Home-owners must consider the temperature levels in each part of their conservatory when looking after plants.
According to the Herald Scotland‘s Dave Allen, described how the movement of warm air in such rooms can leave greenery in certain areas vulnerable to fungus growth and other damage.
He explained that a conservatory can feel warm to a person, but it may not be the case lower down in the room, where plants may be struggling with temperatures – either high or low.
By opening conservatory blinds, plants are able to heat up their leaves from the sun’s rays. However part of this heat is then lost to the surrounding air and gradually moves upwards, with the plant attempting to hang on to a layer of warmth at its root.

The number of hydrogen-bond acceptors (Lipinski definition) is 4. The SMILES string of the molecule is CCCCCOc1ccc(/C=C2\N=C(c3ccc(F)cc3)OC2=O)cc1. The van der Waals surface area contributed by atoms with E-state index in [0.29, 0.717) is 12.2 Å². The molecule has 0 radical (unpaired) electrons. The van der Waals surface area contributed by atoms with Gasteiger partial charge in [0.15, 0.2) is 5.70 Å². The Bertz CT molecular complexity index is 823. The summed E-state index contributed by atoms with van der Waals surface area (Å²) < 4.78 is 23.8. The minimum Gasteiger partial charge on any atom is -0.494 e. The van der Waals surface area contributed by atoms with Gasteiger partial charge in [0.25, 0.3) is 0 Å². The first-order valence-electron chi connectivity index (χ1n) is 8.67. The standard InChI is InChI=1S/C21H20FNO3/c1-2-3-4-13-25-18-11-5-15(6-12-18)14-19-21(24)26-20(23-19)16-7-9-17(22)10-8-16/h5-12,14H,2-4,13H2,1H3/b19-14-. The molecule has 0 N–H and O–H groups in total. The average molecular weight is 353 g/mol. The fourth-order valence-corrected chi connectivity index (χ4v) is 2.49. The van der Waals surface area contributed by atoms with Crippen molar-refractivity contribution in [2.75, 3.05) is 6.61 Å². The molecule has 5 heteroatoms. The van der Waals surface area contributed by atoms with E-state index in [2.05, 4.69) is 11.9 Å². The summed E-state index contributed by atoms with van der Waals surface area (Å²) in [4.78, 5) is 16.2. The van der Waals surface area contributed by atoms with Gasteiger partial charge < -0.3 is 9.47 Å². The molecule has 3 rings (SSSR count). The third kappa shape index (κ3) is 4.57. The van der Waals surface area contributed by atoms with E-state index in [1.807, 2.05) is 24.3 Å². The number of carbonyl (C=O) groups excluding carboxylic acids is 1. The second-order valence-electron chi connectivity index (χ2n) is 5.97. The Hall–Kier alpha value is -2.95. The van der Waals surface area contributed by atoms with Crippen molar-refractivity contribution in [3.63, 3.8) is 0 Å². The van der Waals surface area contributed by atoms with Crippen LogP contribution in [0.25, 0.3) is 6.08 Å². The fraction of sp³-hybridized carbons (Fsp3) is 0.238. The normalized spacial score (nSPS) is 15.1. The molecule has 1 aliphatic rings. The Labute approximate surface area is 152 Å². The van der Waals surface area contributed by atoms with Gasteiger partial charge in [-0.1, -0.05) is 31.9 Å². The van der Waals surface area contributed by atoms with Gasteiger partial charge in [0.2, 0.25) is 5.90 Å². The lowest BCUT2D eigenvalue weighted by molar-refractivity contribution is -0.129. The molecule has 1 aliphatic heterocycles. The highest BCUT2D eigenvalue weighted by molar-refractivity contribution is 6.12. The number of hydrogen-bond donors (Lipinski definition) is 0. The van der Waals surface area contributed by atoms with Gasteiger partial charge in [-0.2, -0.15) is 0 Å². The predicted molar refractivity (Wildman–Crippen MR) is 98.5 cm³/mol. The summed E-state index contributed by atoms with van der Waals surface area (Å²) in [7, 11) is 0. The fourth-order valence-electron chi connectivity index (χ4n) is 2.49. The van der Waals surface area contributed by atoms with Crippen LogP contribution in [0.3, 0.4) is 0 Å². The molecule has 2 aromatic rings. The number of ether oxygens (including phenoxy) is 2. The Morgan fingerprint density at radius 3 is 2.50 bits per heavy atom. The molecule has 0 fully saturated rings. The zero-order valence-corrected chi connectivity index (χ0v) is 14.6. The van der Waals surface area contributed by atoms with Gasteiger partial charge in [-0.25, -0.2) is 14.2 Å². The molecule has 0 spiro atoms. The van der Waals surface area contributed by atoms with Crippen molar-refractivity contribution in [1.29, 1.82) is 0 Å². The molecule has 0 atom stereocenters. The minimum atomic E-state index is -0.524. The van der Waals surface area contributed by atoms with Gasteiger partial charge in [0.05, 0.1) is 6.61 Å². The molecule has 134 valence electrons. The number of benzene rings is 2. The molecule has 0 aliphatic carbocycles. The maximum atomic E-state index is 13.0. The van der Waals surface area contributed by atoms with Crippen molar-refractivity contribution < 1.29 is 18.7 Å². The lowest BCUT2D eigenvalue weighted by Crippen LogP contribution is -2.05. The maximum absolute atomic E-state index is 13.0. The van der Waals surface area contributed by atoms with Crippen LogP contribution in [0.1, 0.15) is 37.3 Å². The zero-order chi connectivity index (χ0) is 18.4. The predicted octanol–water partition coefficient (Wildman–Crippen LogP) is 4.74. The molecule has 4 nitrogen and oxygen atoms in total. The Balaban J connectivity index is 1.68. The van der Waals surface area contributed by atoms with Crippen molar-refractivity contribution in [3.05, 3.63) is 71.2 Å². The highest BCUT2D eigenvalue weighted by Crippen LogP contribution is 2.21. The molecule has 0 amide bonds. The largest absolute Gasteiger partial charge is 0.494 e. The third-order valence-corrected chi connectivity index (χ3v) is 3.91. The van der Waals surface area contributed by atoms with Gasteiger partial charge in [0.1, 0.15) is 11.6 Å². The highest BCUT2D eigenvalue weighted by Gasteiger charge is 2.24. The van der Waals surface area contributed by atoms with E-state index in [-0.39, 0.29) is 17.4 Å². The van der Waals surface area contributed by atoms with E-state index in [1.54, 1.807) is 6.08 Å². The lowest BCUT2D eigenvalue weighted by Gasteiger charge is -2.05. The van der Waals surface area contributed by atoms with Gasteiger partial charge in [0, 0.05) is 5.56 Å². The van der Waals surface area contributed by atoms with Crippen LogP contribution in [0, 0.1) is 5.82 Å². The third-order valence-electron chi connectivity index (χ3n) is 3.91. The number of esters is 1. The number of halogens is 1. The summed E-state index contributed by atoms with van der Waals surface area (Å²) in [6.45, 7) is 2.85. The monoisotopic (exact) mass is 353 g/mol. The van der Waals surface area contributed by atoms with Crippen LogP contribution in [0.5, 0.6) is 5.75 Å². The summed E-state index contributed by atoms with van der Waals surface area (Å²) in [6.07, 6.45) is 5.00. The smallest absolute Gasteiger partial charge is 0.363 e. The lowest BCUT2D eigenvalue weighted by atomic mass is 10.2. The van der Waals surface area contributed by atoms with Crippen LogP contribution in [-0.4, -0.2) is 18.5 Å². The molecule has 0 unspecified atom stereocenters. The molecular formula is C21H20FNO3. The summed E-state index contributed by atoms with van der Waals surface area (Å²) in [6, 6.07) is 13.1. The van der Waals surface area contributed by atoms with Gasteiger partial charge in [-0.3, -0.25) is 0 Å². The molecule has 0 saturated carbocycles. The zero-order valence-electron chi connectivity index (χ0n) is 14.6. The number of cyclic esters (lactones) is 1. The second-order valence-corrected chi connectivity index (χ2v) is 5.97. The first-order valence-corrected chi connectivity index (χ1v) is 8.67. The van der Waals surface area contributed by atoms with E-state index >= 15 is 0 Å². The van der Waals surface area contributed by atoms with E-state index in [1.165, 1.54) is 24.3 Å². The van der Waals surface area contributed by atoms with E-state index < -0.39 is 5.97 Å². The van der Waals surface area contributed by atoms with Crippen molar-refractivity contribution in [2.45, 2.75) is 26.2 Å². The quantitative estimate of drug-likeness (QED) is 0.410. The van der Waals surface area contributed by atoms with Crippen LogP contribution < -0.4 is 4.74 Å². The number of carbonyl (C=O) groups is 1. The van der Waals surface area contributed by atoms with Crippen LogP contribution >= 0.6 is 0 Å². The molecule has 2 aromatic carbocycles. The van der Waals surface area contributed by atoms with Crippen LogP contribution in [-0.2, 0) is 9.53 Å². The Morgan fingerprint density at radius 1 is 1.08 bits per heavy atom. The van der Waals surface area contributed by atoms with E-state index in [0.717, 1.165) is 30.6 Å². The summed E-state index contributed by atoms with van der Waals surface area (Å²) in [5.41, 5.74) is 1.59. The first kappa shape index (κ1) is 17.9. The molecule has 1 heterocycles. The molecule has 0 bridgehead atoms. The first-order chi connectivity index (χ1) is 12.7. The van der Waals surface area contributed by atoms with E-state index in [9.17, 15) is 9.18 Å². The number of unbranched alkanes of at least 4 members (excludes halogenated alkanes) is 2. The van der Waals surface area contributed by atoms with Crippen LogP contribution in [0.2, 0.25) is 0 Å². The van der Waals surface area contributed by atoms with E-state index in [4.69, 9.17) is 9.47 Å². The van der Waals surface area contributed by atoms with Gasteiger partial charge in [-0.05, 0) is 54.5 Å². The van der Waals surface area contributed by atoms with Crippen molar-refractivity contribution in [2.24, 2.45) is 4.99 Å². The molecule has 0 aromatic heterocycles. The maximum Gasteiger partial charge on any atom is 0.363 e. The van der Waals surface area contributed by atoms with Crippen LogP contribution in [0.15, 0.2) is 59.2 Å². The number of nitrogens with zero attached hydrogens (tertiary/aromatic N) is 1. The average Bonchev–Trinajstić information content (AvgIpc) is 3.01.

In his experience, the temperature change can be as local as from the base to the tip of a herb.
Reflecting on the phenomenon, Allen remarked: “They generate a micro climate that has benefits and drawbacks. Leaves and branches trap the air and prevent it from circulating as it normally would. The temperature in the micro climate surrounding the top of the plant will be different lower down.”
Despite this danger to their development, it is traditional to bring many plant types into conservatories and orangeries during the winter months, reported the Huddersfield Examiner.
The newspaper pointed out that many predictions suggest the UK is in for a cold winter, so warm-weather plants such as palm trees or callistemon can benefit from being brought indoors.